Council HR job cuts could exceed 10%

Local government HR departments are set to face job cuts in excess of the 10% expected for councils across the board, employment experts have warned.

Earlier this week, a survey by the BBC found one in 10 council jobs could be cut over the next five years as local authorities struggle to meet budget pressures.

But experts told Personnel Today that, with the priority being to protect front-line services, back-office functions such as HR should expect to see a higher percentage of job cuts.

John Philpott, chief economist at the Chartered Institute of Personnel and Development, said: “One would expect that HR might do relatively worse than some other functions because it’s a back-office function and back-office functions generally seem to be the ones that are being mentioned [for cuts].”

Philpott refused to predict what level of council HR job cuts could be seen, but said: “I would say think in terms of one in 10, and if it turns out to be that then that’s probably getting off reasonably. One might expect it to be proportionally higher in a back-office function, mainly because that’s where a lot of the attention will be placed.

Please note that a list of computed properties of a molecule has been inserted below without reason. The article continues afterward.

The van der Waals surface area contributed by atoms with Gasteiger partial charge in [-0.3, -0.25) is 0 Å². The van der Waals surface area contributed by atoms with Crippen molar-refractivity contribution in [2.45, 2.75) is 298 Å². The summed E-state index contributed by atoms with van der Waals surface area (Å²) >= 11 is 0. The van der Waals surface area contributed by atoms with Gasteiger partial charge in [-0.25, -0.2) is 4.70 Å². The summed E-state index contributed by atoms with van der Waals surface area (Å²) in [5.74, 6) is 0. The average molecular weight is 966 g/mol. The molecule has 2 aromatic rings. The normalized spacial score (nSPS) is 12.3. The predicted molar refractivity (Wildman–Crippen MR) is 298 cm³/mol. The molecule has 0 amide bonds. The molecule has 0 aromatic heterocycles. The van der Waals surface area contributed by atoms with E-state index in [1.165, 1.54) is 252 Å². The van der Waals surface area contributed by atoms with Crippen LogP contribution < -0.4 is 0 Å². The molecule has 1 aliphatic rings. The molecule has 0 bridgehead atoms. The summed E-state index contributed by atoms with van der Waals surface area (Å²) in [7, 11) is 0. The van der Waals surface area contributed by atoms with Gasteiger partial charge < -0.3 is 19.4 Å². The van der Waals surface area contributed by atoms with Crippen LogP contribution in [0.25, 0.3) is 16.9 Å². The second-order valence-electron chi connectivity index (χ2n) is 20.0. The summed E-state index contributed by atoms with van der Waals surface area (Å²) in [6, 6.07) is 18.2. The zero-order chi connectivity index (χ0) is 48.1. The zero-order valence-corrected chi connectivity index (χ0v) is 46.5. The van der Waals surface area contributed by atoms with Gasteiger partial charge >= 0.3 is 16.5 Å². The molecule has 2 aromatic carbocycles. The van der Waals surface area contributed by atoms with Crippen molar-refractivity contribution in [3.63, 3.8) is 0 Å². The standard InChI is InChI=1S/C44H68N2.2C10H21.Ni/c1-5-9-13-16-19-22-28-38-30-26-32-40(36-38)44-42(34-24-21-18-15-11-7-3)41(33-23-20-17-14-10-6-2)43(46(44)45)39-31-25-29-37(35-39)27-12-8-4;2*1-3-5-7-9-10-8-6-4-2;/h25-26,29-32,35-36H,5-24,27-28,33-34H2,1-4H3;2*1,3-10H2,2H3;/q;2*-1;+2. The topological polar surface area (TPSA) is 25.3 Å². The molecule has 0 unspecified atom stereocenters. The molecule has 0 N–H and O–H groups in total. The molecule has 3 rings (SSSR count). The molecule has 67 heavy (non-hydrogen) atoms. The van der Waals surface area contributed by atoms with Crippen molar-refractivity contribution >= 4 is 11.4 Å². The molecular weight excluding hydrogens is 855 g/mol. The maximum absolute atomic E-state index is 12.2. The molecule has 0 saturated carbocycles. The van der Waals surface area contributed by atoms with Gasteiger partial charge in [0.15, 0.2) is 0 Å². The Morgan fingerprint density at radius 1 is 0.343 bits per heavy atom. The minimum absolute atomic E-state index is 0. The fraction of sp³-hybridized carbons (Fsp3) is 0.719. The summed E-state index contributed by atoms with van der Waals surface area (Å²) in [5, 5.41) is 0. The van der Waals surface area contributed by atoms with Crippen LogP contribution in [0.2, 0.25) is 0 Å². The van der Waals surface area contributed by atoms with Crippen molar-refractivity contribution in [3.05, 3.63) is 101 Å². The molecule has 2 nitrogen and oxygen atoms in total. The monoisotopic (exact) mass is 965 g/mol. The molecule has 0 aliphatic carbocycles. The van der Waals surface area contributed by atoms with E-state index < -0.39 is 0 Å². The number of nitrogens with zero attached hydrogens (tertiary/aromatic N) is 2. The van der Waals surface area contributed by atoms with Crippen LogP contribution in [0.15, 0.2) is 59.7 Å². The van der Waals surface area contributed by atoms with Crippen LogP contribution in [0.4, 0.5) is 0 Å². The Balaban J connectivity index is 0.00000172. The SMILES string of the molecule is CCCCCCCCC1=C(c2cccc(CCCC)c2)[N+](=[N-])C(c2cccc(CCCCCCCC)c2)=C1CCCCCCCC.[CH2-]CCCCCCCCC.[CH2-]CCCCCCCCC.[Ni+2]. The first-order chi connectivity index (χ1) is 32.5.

“It’s pretty clear that there’s quite a lot of scope for improvements in efficiency and rationalisation in back-office functions,” Philpott added. “You could probably trim some HR roles out without the public noticing in terms of service quality. So one would expect that to be an area that will be adversely affected.”

Gillian Hibberd, president of the Public Sector People Managers’ Association and HR director of Buckinghamshire County Council – which is cutting 400 jobs over the next three years – agreed with Philpott, suggesting that the 10% figure for council job cuts was “entirely feasible”, and warning that this could rise for HR.

“I think there are some parts of the organisation that certainly have a higher risk, and back-office functions including HR are some of the obvious ones,” she said. “Local government will want to protect front-line services as much as possible, so there certainly will be a lot of change around for HR.”

But Patrick Nolan, chief economist at think-tank Reform, insisted that the “majority” of job cuts should hit the front line because it is more expensive than the back office.

“There’s this myth that so much of the cost is being wasted in back-office functions – actually, when you really look at the numbers, you see that most of the costs are actually on the front line,” he said. “It’s front-line staffing costs that make up the major costs of public services, and that’s where we need to look for savings.”

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